My suspicion is, cable analogy of "bundled" notwithstanding, it is cheaper to have one company do much of the coverage or at least have a broker figure out where some specialized insurance kicks in, as part of an overall insurance plan, rather than buying separate insurance for different kinds of coverage piecemeal.

I think a good broker can figure out where a cost savings is, rather than just selling you to maximize their fee. I’ve switched brokers a few times, though carried the same insurance, with modifications, over the years.
Part of the cost is also the deductible. If you are willing to eat the first 5 or 10 grand, the cost comes way down.

Nothing to add to the discussion of insuring the system -- other than to emphasize the point others have made that you need to ensure that you have sufficient "contents" coverage to cover the system -- many policies assume contents as a fixed % of the value of the structure and this may not be sufficient to cover a high end system. I've also found it helpful to have a dealer periodically value the system -- or endorse the valuation you are keeping

Insuring LPs and media is more complex as many insurers simply will not touch them beyond very low limits. I've found that Collectibles Insurance ( provide good rates and good service (at least in setting up an out of state policy, I've never tried to make a claim) so you may want to give them a try
Back in 1978, Allstate wouldn't insure my house because my stereo system was considered way more than the % of the value of the house. 
Now I have extra riders for my stereo and art, pretty cheap, plus I have an umbrella for extra liability. 
Been thru 1 house fire that destroyed everything. Just because you have X amount of money for your items, you have to list every cd, album, fork, pair of underwear, cable, etc to the insurance company to get reimbursed. It takes months to file a claim. I have video of all my rooms contents and stored off site so if anything happens, I have proof.
I put my insurance coverage to the test some 25 years ago when my entire system was stolen right down to the last cable.  I was surprised to find that Nationwide didn't give me any hassle whatsoever about honoring the full replacement value coverage. Of course I had sale receipts for all the equipment which had all been purchased new from dealers and I had to sign an affidavit of some sort about these particular items having all been in the house at the time of the burglary, but other than that Nationwide just accepted my list of equipment that was stolen.  They also accepted without question the current replacement prices for these same models, despite the fact that prices of several models had increased significantly since the original purchase.  For example my Martin Logan CLS speakers were the original version which had been replaced by the more expensive Mk 2 version by the time if the burglary.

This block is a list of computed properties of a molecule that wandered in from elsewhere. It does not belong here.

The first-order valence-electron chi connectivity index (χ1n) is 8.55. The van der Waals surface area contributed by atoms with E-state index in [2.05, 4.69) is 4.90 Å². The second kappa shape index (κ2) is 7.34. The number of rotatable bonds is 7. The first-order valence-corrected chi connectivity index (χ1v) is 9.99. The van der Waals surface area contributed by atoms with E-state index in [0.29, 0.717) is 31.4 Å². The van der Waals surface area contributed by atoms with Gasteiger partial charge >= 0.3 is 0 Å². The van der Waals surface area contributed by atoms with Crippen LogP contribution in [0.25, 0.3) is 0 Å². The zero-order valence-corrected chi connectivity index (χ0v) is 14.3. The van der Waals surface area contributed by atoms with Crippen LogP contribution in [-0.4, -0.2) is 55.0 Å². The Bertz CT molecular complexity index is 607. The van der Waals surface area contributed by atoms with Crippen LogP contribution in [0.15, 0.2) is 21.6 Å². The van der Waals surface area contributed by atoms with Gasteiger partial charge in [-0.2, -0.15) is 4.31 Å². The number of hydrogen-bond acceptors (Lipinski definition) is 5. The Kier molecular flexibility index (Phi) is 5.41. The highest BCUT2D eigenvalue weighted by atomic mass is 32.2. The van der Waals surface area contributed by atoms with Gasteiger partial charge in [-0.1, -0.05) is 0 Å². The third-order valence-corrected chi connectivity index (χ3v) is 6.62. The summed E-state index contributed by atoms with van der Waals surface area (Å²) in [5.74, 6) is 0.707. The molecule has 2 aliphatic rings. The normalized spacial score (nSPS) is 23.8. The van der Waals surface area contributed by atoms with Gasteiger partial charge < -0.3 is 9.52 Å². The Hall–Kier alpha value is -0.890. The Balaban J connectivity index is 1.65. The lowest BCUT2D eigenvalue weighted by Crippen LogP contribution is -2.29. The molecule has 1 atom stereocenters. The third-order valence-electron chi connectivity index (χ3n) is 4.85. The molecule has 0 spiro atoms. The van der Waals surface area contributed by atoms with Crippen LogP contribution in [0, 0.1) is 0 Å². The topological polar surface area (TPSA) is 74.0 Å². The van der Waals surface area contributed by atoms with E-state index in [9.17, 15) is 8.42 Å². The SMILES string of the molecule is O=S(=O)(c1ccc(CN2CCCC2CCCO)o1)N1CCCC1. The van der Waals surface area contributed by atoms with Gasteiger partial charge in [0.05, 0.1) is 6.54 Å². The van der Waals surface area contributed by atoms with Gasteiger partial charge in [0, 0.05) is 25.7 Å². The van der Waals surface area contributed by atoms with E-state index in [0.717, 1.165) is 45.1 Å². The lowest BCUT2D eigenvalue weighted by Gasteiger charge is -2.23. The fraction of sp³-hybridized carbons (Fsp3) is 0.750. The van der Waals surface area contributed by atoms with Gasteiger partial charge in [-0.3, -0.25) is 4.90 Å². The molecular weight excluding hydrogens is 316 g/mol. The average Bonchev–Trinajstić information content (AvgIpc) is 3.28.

Nationwide also didn't object to my purchasing different equipment so long as the total cost was within the total replacement cost value.  All in all, a very good experience.

These days, however, I am not so confident things would work as smoothly.  I have several "bespoke" custom products so it would be difficult to prove what their "replacement cost" is today.  Also what about equipment purchased used from another person?  I suppose I could show what I paid through PayPal but I won't have a receipt from a dealer.  And then there's the whole issue of my LPs.  I don't have a list of my 3000+ records and certainly no receipts.  How would their "replacement cost" be determined in the case of some catastrophic loss like a fire or tornado?  These are questions I hope will never need to be answered.  
Never become a member to audio forums. Stay off of social media. Never tell neighbors or close friends, maybe even family members what you're up to.